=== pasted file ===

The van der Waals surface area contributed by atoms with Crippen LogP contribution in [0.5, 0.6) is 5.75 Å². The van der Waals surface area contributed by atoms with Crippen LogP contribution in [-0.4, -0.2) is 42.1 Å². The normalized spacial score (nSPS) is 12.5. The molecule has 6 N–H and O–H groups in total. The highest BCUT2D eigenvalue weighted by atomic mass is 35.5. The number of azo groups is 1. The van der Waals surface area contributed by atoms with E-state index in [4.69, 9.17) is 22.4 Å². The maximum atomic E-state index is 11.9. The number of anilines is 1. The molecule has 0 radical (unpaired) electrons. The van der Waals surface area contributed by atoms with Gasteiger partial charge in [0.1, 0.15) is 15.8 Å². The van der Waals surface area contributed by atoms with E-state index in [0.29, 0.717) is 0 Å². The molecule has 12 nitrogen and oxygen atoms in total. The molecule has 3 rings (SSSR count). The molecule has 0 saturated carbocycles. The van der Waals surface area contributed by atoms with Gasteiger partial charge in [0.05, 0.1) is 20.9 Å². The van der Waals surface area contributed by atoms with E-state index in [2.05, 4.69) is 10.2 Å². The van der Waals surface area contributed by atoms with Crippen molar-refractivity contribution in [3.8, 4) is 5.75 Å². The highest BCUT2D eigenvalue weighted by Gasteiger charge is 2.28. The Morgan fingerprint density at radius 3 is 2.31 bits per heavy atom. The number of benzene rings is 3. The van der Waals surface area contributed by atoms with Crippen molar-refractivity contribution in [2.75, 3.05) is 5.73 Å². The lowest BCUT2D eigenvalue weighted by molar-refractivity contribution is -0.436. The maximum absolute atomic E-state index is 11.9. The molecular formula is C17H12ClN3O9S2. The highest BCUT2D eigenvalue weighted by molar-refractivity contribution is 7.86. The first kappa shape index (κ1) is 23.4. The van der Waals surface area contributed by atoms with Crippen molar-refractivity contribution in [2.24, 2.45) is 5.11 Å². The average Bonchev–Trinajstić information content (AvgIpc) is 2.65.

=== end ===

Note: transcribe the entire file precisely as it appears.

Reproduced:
The van der Waals surface area contributed by atoms with Crippen LogP contribution in [0.5, 0.6) is 5.75 Å². The van der Waals surface area contributed by atoms with Crippen LogP contribution in [-0.4, -0.2) is 42.1 Å². The normalized spacial score (nSPS) is 12.5. The molecule has 6 N–H and O–H groups in total. The highest BCUT2D eigenvalue weighted by atomic mass is 35.5. The number of azo groups is 1. The van der Waals surface area contributed by atoms with E-state index in [4.69, 9.17) is 22.4 Å². The maximum atomic E-state index is 11.9. The number of anilines is 1. The molecule has 0 radical (unpaired) electrons. The van der Waals surface area contributed by atoms with Gasteiger partial charge in [0.1, 0.15) is 15.8 Å². The van der Waals surface area contributed by atoms with E-state index in [0.29, 0.717) is 0 Å². The molecule has 12 nitrogen and oxygen atoms in total. The molecule has 3 rings (SSSR count). The molecule has 0 saturated carbocycles. The van der Waals surface area contributed by atoms with Gasteiger partial charge in [0.05, 0.1) is 20.9 Å². The van der Waals surface area contributed by atoms with E-state index in [2.05, 4.69) is 10.2 Å². The van der Waals surface area contributed by atoms with Crippen molar-refractivity contribution in [3.8, 4) is 5.75 Å². The highest BCUT2D eigenvalue weighted by Gasteiger charge is 2.28. The Morgan fingerprint density at radius 3 is 2.31 bits per heavy atom. The number of benzene rings is 3. The van der Waals surface area contributed by atoms with Crippen molar-refractivity contribution in [2.75, 3.05) is 5.73 Å². The lowest BCUT2D eigenvalue weighted by molar-refractivity contribution is -0.436. The maximum absolute atomic E-state index is 11.9. The molecular formula is C17H12ClN3O9S2. The highest BCUT2D eigenvalue weighted by molar-refractivity contribution is 7.86. The first kappa shape index (κ1) is 23.4. The van der Waals surface area contributed by atoms with Crippen molar-refractivity contribution in [2.24, 2.45) is 5.11 Å². The average Bonchev–Trinajstić information content (AvgIpc) is 2.65.